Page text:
Life cycle of a practice: Solo-doctor practice
The DDSO: Dentist-owned
private group models
Brady Frank, DDS
WHEN I PURCHASED my first practice in 2001, the year that I graduated from
dental school, the roadmap for success in private practice seemed well defined.
Over the last 15 years, however, the dental landscape has changed significantly. I
won’t get into the myriad clinical changes that have happened in the last 15 years.
Instead I will focus on how the business environment of dentistry has changed—and
specifically on the conglomeration of a very fragmented dental industry and how
private practice dentists can leverage these changes for practice growth.
Fifteen years ago, a very small percentage of dental practices were contracted with dental support organizations
(DSOs). Today that number is much higher and growing
rapidly. For many dentists, this has caused concern. Others
are excited about new opportunities. Whichever side of the
fence you are on, you can learn the specialized knowledge,
techniques, and protocols that the most successful DSOs
have used and take part in dentistry’s new boom.
My background in dental transitions has given me insight
into today’s ecosystem of DSOs, solo practitioners, and
other practice models. After providing more than 30 Phasing
Out seminars between 2006 and 2008 and consulting with
hundreds of dentists about transition models, I noticed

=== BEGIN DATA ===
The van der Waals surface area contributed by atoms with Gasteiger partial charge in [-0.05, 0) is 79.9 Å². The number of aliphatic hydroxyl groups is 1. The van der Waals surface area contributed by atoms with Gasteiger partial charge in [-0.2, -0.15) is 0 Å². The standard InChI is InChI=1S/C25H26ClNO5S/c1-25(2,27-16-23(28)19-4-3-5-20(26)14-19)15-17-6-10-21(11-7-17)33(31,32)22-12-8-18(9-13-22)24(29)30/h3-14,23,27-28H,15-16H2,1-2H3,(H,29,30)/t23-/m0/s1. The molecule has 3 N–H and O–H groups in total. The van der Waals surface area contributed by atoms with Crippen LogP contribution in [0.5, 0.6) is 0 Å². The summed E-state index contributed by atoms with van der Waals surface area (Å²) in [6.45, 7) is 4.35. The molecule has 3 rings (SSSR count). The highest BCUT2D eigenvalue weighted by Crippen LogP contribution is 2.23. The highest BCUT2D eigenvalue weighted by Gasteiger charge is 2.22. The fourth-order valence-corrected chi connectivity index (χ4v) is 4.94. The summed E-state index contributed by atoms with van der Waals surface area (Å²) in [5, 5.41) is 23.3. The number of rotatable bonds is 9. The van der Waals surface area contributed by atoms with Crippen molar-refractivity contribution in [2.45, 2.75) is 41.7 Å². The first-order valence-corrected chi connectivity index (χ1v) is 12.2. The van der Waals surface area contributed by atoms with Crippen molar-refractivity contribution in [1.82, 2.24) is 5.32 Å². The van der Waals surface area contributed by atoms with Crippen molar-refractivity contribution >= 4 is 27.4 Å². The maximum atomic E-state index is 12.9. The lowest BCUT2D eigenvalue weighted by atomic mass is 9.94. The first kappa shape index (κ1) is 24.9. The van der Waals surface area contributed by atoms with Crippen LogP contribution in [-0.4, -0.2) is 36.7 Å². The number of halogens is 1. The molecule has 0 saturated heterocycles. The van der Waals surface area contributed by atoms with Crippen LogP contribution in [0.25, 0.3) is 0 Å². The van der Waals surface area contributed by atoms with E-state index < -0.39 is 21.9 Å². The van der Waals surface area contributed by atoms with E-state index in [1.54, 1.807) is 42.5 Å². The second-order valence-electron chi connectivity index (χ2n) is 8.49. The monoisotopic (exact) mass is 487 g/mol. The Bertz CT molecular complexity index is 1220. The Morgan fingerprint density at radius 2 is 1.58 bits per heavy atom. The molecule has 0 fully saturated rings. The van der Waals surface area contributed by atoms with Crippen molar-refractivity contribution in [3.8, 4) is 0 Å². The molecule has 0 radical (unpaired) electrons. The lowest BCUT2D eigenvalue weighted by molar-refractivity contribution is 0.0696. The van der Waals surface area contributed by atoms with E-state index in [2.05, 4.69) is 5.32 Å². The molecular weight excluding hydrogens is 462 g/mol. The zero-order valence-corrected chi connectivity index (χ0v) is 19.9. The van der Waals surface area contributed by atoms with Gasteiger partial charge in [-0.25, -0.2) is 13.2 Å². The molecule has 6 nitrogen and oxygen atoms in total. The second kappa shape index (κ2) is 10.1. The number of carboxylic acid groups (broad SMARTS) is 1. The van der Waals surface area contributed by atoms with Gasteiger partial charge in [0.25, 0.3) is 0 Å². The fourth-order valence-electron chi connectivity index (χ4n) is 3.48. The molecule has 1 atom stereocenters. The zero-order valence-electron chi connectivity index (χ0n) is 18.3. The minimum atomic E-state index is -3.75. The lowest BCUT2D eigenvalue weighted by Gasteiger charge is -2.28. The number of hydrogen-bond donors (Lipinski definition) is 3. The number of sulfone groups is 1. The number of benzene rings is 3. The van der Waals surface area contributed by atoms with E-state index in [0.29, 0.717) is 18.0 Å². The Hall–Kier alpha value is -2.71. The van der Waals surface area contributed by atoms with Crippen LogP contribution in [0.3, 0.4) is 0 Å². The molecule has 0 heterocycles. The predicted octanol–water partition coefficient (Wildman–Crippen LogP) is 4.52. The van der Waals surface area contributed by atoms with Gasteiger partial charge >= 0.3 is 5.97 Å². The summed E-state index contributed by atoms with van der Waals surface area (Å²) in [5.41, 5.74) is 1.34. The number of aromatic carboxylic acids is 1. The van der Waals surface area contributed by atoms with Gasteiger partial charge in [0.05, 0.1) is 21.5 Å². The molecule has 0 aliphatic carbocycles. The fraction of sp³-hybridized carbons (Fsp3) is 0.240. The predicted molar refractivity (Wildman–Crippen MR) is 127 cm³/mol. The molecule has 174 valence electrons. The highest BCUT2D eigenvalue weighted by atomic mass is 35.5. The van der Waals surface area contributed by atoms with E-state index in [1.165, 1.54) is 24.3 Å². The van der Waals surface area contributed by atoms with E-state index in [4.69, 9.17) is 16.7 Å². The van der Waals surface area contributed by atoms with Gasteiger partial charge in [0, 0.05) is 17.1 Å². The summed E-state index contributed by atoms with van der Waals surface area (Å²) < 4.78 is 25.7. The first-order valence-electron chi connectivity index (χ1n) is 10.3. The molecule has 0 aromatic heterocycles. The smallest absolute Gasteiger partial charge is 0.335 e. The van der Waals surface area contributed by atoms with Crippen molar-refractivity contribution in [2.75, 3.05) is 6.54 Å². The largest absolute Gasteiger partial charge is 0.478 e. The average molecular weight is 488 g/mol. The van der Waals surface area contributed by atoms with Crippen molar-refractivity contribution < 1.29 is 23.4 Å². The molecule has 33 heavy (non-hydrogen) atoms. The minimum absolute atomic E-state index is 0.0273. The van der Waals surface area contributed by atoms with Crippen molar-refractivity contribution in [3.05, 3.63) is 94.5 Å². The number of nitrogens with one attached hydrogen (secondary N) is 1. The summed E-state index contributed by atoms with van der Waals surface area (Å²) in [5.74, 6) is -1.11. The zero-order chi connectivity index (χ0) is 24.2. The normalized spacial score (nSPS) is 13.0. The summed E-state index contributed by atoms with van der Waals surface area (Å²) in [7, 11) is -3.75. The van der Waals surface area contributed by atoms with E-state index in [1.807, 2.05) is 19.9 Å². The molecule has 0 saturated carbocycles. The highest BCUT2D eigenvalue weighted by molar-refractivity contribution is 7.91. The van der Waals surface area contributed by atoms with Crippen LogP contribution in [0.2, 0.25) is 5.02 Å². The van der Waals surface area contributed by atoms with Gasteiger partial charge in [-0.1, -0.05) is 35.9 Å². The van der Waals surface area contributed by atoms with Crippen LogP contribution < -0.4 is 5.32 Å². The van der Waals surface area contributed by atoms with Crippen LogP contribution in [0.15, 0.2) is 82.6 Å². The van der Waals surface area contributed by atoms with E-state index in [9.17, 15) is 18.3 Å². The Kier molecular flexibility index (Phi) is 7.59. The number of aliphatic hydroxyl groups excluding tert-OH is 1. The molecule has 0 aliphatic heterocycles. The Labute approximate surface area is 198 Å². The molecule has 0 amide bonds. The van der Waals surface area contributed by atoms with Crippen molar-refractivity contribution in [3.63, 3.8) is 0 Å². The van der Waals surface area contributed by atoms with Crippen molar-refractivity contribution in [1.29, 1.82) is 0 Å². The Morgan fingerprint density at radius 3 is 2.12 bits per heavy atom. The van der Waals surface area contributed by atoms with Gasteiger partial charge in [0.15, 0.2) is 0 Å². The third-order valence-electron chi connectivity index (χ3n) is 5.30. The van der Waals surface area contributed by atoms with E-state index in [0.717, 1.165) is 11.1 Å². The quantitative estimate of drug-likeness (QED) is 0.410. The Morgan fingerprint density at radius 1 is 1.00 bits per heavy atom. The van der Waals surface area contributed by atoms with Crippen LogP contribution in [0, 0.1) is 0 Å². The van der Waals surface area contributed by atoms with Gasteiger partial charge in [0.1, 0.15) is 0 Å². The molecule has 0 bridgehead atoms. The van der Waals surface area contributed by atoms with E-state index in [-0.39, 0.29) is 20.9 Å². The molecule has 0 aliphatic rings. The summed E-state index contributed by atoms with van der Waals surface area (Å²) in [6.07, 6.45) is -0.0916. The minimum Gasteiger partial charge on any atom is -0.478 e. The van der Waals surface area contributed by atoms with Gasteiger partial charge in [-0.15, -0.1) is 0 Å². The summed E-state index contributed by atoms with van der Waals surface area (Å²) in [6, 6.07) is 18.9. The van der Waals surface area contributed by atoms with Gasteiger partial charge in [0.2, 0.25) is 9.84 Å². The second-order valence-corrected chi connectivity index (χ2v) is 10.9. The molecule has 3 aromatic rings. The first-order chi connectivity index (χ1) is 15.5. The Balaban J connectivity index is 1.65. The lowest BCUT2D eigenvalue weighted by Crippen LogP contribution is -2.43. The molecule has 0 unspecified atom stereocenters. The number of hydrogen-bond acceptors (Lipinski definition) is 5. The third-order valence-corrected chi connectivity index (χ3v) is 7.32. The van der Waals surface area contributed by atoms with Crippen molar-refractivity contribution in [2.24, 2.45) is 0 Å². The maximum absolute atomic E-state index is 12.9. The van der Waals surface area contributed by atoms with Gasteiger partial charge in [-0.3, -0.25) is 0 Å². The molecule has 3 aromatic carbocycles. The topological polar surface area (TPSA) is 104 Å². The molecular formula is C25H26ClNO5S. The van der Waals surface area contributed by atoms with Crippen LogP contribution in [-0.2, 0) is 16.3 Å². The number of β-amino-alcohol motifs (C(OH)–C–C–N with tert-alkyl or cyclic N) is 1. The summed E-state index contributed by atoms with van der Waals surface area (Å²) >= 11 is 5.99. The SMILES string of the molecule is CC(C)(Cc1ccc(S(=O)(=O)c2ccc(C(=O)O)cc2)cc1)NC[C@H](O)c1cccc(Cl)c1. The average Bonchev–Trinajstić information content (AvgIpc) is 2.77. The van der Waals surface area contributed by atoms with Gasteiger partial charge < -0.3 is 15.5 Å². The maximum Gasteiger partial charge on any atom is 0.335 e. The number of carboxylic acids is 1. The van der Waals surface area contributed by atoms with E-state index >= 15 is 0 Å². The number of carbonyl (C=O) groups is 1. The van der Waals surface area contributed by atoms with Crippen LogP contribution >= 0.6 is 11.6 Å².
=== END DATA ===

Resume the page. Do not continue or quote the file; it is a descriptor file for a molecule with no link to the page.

some trends. Most notably, I found this American Dental
Association statistic to be true: the average age of retirement
among dentists is 68. 8. 1
To avoid becoming casualties of this statistic, savvy dentists must use practice models that have produced financial
abundance and security for dentists in the past. As I became
more active in the dental transition environment, I began
working with more private group practices and joined the
American Academy of Dental Group Practice (AADGP),
studying DSOs that had proven track records of success.
When I started applying my transition background to the
DSO environment, a new breed of
business models began to form. I
call these DDSOs: DSOs that are
majority-owned by dentists.
DDSOs incorporate the stron-gest business systems of DSOs,
with modern private practice management and ownership. These
systems include passive income,
vertical business opportunities,
creative mergers and acquisitions,
multistate expansion, dual-entity
approaches, economies of scale,
and continuing education via
advanced IT. Many of these
systems were previously untapped
by private practice dentistry.
In studying these models, I
discovered that the most suc-
This illustration of the life cycle of a practice allows us to visualize areas of opportunity. On the front end, there
is the opportunity for practice growth and equity. During the later stages, there is the opportunity to acquire a
practice for the growing DDSO.
MACRO & OP/ED